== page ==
Would you believe: Nebraska and Northwestern, both ranked, playing each other in a bowl game? Sure enough; it happened on Dec. 30, 2000, the Alamo Bowl.
The Huskers were No. 9 in the Associated Press poll, Northwestern No. 18.
It wasn’t the most amicable of meetings. All-America linebacker Carlos Polk, a co-captain, was among the Huskers who claimed afterward that Northwestern players were punching and grabbing facemasks in pile-ups. The Wildcats were “doing a lot of cheap maneuvers,” Polk said.
Husker All-America center Dominic Raiola made similar post-game comments.
Coach Frank Solich tempered his post-game remarks, although he did say he thought “there was more activity unrelated to football than I had seen for a while.”
He also acknowledged that he and his assistants addressed that throughout the game, and maybe it had something to do with his play-calling, too. Consider the play he called late in the third quarter with Nebraska leading 52-17. Junior quarterback Eric Crouch lateraled to wingback Bobby Newcombe who passed to split end Matt Davison, who was wide-open, for a touchdown, 69 yards.
Solich said because of Northwestern’s explosiveness – the Wildcats ranked third nationally in total offense, averaging 475.6 yards per game – he wasn’t comfortable until the fourth quarter.
Newcombe’s touchdown pass and Josh Brown’s extra-point kick made the score 59-17. Dahrran Diedrick would run 9 yards for Nebraska’s final touchdown with 5:22 remaining.
The score was 38-17 at halftime. In addition to shutting out Northwestern in the second half, the Husker defense gave up just 93 yards of offense after the intermission.
The Wildcat touchdowns, both in the second quarter, included a 69-yard touchdown run by Damien Anderson with 1:10 remaining. But Nebraska responded 50 seconds later with a 58-yard touchdown pass from Crouch to Newcombe, in a frantic finish to the half.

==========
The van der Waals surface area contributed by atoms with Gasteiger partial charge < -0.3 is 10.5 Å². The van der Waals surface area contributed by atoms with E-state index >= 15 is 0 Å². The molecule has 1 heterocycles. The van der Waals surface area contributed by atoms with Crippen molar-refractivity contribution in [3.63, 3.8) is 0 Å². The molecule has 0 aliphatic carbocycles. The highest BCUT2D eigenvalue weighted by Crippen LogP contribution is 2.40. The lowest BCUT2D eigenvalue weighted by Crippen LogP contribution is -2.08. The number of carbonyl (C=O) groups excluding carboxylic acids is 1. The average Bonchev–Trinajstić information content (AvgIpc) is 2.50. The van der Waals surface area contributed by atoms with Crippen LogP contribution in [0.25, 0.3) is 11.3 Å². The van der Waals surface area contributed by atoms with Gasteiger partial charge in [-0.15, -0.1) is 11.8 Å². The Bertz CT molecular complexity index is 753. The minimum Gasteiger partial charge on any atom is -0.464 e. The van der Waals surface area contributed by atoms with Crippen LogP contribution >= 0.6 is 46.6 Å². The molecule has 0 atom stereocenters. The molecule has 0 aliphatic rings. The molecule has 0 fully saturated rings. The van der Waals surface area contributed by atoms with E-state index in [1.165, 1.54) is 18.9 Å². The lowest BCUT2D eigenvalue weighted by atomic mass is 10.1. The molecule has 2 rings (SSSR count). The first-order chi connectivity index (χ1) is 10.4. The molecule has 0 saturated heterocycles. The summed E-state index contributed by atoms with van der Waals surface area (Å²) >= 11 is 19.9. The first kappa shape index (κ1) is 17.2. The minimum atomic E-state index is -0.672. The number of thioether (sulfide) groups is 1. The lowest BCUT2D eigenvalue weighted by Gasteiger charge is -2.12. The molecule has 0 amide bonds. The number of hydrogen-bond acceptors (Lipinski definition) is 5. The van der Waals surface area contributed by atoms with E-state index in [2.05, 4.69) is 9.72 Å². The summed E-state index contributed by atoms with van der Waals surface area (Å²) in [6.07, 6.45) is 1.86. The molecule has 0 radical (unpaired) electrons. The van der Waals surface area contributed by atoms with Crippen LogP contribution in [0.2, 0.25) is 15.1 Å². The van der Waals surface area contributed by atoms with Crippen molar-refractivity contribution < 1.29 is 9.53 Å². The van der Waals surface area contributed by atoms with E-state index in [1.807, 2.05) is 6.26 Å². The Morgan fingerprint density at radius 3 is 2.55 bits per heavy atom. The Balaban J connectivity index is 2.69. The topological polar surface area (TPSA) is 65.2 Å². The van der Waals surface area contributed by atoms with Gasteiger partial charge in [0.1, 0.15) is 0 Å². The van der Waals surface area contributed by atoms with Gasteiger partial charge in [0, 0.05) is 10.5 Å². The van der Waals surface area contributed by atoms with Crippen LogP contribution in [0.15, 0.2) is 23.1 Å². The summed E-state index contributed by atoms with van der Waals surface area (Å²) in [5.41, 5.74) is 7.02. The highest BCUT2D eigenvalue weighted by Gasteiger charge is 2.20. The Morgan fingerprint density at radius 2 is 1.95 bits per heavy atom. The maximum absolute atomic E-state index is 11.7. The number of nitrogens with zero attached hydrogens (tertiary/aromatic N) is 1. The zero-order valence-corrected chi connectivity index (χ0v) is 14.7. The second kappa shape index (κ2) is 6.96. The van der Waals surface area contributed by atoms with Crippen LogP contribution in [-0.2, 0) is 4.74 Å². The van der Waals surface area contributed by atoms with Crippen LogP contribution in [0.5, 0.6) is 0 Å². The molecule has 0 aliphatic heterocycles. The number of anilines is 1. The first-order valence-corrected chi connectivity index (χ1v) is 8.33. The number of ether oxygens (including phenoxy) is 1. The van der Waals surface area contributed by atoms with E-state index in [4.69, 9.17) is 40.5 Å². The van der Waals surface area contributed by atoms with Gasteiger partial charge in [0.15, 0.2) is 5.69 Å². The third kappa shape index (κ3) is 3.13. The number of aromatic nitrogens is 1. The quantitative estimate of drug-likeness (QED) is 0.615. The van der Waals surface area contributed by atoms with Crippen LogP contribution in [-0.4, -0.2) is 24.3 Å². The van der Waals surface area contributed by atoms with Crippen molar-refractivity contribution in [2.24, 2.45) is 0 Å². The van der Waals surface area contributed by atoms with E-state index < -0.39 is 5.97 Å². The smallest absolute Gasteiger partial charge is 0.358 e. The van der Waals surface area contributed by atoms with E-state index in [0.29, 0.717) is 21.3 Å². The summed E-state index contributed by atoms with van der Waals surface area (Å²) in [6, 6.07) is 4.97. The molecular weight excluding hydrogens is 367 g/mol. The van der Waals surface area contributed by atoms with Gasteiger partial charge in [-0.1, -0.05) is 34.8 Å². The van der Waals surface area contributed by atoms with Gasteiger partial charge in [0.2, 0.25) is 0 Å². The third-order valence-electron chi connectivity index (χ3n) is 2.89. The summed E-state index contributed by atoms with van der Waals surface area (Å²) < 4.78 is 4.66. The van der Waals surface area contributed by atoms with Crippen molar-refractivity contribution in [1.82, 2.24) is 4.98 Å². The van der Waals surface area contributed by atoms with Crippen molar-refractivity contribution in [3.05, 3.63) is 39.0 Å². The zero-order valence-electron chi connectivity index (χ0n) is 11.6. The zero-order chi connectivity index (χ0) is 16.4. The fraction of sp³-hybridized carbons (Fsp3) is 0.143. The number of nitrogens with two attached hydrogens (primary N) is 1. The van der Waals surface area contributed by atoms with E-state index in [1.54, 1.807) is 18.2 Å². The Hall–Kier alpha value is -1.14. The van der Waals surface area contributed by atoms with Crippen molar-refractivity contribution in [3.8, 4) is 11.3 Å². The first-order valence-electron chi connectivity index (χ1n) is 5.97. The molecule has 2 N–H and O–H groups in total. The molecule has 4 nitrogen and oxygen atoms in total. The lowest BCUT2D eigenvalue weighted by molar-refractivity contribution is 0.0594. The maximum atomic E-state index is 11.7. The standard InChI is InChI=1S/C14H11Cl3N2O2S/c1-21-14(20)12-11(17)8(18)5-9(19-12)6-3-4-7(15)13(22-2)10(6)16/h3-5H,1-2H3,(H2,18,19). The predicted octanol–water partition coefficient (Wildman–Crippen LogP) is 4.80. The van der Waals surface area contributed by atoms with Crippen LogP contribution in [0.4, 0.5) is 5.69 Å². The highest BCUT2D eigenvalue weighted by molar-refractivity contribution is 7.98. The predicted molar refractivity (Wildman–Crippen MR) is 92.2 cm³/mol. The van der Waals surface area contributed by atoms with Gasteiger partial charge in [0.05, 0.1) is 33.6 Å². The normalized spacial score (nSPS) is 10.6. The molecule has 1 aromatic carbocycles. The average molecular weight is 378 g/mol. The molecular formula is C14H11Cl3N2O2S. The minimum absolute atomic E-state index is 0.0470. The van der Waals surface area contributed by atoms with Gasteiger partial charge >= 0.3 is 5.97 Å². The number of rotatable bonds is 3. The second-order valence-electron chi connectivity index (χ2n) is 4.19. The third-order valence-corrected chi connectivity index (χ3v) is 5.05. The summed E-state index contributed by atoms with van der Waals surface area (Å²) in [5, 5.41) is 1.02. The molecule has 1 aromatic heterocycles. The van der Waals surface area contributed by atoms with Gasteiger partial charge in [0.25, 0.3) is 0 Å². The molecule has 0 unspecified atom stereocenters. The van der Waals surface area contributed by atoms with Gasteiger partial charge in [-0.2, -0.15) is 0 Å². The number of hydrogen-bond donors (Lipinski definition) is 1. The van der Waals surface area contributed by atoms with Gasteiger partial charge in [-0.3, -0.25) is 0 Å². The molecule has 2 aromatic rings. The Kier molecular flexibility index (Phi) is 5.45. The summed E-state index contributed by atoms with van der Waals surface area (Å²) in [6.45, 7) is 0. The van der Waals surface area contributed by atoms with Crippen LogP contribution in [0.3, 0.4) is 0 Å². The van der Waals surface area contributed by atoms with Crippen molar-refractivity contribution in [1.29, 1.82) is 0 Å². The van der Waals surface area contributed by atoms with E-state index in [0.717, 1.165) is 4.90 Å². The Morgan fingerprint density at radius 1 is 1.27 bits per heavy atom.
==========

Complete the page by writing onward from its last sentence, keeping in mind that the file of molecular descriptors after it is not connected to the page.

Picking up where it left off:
Anderson’s touchdown had come 18 seconds after a 51-yard Brown field goal.
Husker senior rush end Kyle Vanden Bosch was named the game’s most valuable defensive player. He was credited with five tackles, three of them for loss, one sack and a pass break-up.
Nebraska senior I-back Dan Alexander was the game’s most valuable offensive player, after rushing for 240 yards and two touchdowns on 20 carries.
The Huskers broke a dozen Alamo Bowl offensive records, among them points, total yards (636), rushing yards (467), first downs (28) and average yards per play (7.7).
Solich’s third team had been ranked No. 1 seven of the first eight weeks of the 2000 season. The Huskers inexplicably dropped to No. 2, behind Florida State, following a 42-24 victory against Missouri in the fourth game but moved back to No. 1 a week later, after Florida State lost to Miami and they won at Iowa State 49-27. They remained No. 1 before losing at No. 3 Oklahoma in late October.
The Sooners would finish 13-0 and BCS national champions.
Two weeks after the Oklahoma loss, Nebraska, ranked No. 4, lost to Kansas State, which had been ranked as high as No. 2 before losing to Oklahoma. The Wildcats were No. 16 when they beat Nebraska at Manhattan, 29-28, on a touchdown pass with 2:52 remaining.
As a result, Kansas State and Nebraska tied in the Big 12’s North Division and the Wildcats advanced to a rematch with Oklahoma in the conference championship game.
The Huskers also missed an opportunity to play in a BCS bowl, making the trip to San Antonio for the first of three appearances in the Alamo Bowl over six seasons.
Northwestern shared the Big Ten championship with Purdue and Michigan. All three had 8-3 records. Purdue went to the Rose Bowl, Michigan to the Citrus Bowl.
Big 12 teams played in six other bowls, winning three including Oklahoma by 13-2 against Florida State in the Orange Bowl. Big Ten teams went 2-4 in bowl games.
Nebraska’s decisive victory against the Wildcats “shows you what the Big Ten is,” Polk said. “I don’t think they had any room being on the same field with us.”
Mike is in his 40th year covering Husker athletics, after seven years of community-college teaching. He has written and edited a dozen books, all on Nebraska football except one, a brief history of Husker basketball. He previously wrote for the Lincoln Journal and Star and Huskers Illustrated. He enjoys music, from the Grateful Dead and Jack Johnson to Van Morrison, Bob Wills, Glenn Miller and pretty much anyone else.